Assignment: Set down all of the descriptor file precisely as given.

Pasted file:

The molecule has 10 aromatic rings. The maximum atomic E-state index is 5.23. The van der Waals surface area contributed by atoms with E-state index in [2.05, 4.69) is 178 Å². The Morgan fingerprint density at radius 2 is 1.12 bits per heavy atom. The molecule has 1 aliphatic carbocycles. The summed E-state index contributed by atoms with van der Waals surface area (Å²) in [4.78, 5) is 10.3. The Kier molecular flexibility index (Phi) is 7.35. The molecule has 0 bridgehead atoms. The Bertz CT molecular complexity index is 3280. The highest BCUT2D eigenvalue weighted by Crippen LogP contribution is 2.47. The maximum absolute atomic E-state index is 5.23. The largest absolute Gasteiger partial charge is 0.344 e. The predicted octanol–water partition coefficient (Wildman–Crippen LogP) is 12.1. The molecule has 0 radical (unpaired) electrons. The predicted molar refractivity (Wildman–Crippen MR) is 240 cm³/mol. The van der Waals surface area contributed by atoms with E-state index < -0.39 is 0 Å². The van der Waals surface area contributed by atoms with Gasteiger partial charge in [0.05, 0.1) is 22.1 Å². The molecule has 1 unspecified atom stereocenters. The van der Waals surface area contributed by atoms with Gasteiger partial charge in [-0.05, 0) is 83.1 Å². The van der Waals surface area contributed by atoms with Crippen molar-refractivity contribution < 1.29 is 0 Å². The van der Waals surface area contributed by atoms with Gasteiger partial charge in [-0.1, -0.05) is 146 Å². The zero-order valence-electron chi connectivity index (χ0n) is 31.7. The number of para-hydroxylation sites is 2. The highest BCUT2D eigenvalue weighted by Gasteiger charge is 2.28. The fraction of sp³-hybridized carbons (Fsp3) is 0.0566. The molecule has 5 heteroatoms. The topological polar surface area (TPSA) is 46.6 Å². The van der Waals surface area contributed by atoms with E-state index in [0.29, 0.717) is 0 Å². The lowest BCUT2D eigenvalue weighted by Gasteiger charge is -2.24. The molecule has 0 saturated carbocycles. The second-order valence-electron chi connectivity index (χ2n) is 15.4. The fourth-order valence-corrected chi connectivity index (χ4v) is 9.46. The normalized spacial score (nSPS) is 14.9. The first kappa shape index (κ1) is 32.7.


The molecule has 10 aromatic rings. The maximum atomic E-state index is 5.23. The van der Waals surface area contributed by atoms with E-state index in [2.05, 4.69) is 178 Å². The Morgan fingerprint density at radius 2 is 1.12 bits per heavy atom. The molecule has 1 aliphatic carbocycles. The summed E-state index contributed by atoms with van der Waals surface area (Å²) in [4.78, 5) is 10.3. The Kier molecular flexibility index (Phi) is 7.35. The molecule has 0 bridgehead atoms. The Bertz CT molecular complexity index is 3280. The highest BCUT2D eigenvalue weighted by Crippen LogP contribution is 2.47. The maximum absolute atomic E-state index is 5.23. The largest absolute Gasteiger partial charge is 0.344 e. The predicted octanol–water partition coefficient (Wildman–Crippen LogP) is 12.1. The molecule has 0 radical (unpaired) electrons. The predicted molar refractivity (Wildman–Crippen MR) is 240 cm³/mol. The van der Waals surface area contributed by atoms with E-state index < -0.39 is 0 Å². The van der Waals surface area contributed by atoms with Gasteiger partial charge in [0.05, 0.1) is 22.1 Å². The molecule has 1 unspecified atom stereocenters. The van der Waals surface area contributed by atoms with Gasteiger partial charge in [-0.05, 0) is 83.1 Å². The van der Waals surface area contributed by atoms with Crippen molar-refractivity contribution < 1.29 is 0 Å². The van der Waals surface area contributed by atoms with Gasteiger partial charge in [-0.1, -0.05) is 146 Å². The zero-order valence-electron chi connectivity index (χ0n) is 31.7. The number of para-hydroxylation sites is 2. The highest BCUT2D eigenvalue weighted by Gasteiger charge is 2.28. The fraction of sp³-hybridized carbons (Fsp3) is 0.0566. The molecule has 5 heteroatoms. The topological polar surface area (TPSA) is 46.6 Å². The van der Waals surface area contributed by atoms with E-state index in [0.29, 0.717) is 0 Å². The lowest BCUT2D eigenvalue weighted by Gasteiger charge is -2.24. The molecule has 0 saturated carbocycles. The second-order valence-electron chi connectivity index (χ2n) is 15.4. The fourth-order valence-corrected chi connectivity index (χ4v) is 9.46. The normalized spacial score (nSPS) is 14.9. The first kappa shape index (κ1) is 32.7.